You could draw an analogy to nudity. There’s nothing inherently sinful about nakedness. Our bodies are God’s craftsmanship of which we should not be ashamed. But ever since the Fall, we have been ashamed. The solution to this is not trying to fix our errant shame so that we may finally live as nudists, but rather to wear clothing. Accordingly, we don’t cover up because our bodies are evil, but because we are. Sin isn’t just a collection of errant actions, but a corruption of our very nature.

Likewise, we don’t restrain our erotic fantasies because such fantasy is always evil, but because we are. And if we do not practice such restraint, our sinful nature will gleefully embrace the opportunity to drive us off the rails. Despite our best efforts, erotic fantasy is never going to work exactly the way that it was supposed to before mankind’s fall into sin. Our fantasies will not be sinless.

This is the reality that the early Church recognized concerning human sexuality, and in that sense, they were correct. Our desire is corrupted even its nature, and cannot truly be subdued in this life.

Now, I agree with Solomon that many of their solutions to this fact were also errant. Many of them encouraged the removal of passion from the marriage bed, and thereby slandered God’s good creation of sexual pleasure and intimacy. Many of them tried to purify themselves by rejecting their sex drives through monasticism, vows of celibacy, and so forth. But in doing so, they rejected God’s mandate to be fruitful and multiply and encouraged others to believe that this defiance was actually holier than obedience. If you want to seek sinlessness in such ways, you might as well go with Origen’s solution and emasculate yourself in response to Matthew 5:30.

But Solomon’s solution isn’t really better. Instead of escaping the struggle against sin through monastic rituals, he is trying to minimize God’s Law into something we find easier to keep. When it comes to erotic fantasy, Solomon seems to want to purify it by making “imagine yourselves married instead of imagining yourselves fornicating” to be the rule of thumb. But the real rule of thumb should be “either translate your desire into some action besides pure self-gratification or else let it go.” (After all, if we’re looking to God’s design for sex as a guiding principle, then solitude isn’t really part of it.) And that rule-of-thumb isn’t there to make us sinless before God, but merely to direct our energy into appropriate God-given vocations.

Neither can we escape our struggle by wantonly indulging in sin, for the Christian knows that he is to control himself and resist temptation. Every man knows that his sexuality frequently imposes a sense of urgency on him, and I doubt any man apart from Christ has remained perfectly patient in response to that urgency. Our sex drives are powerful, and they frequently spill over. We need that powerful appetite to motivate us because successfully forging romantic relationships that might lead to fruitful marriage is extremely difficult–especially today. But freely indulging in masturbation (especially with the aid of the pictures, movies, and so forth that Solomon also blesses) defuses and subverts the sex drive before it can move us to fruitful action.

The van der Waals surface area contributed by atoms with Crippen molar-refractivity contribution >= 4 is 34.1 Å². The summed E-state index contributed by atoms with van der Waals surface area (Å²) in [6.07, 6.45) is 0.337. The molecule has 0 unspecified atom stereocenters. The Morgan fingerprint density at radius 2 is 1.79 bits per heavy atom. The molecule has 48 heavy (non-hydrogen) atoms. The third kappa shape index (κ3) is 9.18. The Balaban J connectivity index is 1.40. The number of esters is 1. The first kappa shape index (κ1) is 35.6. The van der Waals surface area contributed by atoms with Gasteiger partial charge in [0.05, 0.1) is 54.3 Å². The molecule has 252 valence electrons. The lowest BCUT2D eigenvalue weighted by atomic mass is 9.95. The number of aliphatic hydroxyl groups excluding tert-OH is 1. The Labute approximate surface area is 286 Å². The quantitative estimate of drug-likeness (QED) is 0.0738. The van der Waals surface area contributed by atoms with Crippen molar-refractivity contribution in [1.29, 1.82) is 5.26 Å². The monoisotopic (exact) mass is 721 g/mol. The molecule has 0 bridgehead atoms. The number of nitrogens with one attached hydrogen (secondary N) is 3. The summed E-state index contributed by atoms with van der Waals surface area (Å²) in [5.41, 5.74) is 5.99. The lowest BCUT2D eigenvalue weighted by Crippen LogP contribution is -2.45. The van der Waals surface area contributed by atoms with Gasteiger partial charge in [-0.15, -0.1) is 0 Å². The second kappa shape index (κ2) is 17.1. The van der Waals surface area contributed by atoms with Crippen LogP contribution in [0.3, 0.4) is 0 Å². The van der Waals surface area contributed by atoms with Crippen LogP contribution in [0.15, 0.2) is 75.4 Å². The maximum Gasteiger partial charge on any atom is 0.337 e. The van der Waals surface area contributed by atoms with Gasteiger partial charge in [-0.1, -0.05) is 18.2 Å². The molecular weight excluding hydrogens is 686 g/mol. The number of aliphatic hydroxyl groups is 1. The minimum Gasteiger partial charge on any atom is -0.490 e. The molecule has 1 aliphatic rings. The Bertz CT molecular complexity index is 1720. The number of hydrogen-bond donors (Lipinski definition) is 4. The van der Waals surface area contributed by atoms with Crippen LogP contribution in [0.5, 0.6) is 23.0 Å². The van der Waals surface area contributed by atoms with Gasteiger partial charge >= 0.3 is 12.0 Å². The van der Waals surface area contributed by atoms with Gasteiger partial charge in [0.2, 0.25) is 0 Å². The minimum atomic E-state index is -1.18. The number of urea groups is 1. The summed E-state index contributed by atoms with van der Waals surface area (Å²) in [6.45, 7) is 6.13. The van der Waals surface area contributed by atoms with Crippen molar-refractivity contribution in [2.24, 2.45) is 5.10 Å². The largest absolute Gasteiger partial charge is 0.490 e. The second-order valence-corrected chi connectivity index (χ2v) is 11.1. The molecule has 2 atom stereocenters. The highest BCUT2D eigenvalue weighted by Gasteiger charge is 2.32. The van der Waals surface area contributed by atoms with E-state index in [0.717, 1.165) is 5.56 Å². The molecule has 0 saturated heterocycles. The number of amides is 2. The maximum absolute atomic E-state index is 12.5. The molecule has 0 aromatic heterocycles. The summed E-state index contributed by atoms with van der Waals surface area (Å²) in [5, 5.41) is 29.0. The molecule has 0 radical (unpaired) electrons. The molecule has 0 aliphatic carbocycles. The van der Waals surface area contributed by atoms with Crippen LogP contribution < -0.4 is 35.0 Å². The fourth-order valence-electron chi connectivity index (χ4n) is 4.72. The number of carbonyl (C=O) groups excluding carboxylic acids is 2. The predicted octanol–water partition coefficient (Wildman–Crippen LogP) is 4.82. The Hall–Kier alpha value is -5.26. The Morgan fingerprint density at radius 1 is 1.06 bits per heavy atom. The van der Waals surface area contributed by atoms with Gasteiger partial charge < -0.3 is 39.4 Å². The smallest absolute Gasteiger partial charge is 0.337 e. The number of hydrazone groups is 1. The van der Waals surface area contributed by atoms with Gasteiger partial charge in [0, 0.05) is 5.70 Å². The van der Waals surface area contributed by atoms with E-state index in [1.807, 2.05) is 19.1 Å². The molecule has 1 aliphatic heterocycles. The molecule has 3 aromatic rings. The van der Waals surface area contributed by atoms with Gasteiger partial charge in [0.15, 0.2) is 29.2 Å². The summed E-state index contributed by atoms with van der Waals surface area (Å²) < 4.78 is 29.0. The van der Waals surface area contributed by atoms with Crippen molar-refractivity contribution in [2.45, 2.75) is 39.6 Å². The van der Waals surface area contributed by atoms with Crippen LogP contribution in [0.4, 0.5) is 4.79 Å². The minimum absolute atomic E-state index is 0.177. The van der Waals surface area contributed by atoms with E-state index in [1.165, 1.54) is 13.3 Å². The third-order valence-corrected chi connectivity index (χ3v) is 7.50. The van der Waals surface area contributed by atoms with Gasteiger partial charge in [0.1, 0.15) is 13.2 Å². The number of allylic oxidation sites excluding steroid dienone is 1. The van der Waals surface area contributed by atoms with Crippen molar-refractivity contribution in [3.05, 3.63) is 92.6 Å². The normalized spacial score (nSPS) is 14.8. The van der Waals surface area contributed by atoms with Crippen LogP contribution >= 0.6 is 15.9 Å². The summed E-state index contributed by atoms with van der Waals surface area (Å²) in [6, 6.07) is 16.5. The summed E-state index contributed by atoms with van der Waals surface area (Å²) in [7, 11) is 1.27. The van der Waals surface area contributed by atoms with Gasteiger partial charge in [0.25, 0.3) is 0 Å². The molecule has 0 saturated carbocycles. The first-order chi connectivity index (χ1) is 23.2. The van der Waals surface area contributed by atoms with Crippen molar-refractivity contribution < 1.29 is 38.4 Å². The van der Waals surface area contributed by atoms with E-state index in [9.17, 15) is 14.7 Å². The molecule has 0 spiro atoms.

So the Christian cannot end his struggle against sin by crafting a perfect behavioral flowchart that he follows at all times as many monastics attempted. Neither can he end that struggle by trying to reconstruct God’s Law until it’s possible for him to finally keep it. And, of course, he cannot end his struggle against sin by surrendering to it. The paradox of the Christian man’s life on Earth is that he cannot end his struggle against sin at all.

Christians need to realize that Romans 7:18-23 is business as usual for their lives in a fallen world. If you think it’s not, then you’re not taking God’s Law seriously enough. We also need to remember that Romans 7:24-25 is the only solution to that. Even as we struggle to avoid sinning, we do not strive to make ourselves sinless by obedience to the law, for that is Christ’s work. Ours is to pursue the work God has given us within the boundaries he has given us–and then trust the Blood of Christ for all the times we stray or fail.

At the end of the day, that’s why Christian men don’t need to constantly beat ourselves up over beating ourselves off. Not because we can make our fantasies holy with a few tweaks, but because Christ has declared us to be holy on account of his own righteousness. Sometimes our fantasies and consequent actions might be pure; sometimes they are absolutely sinful. But we escape the daily cycle of condemnation that Solomon mourns by embracing the Gospel–not by modifying the Law to match our capabilities and habits.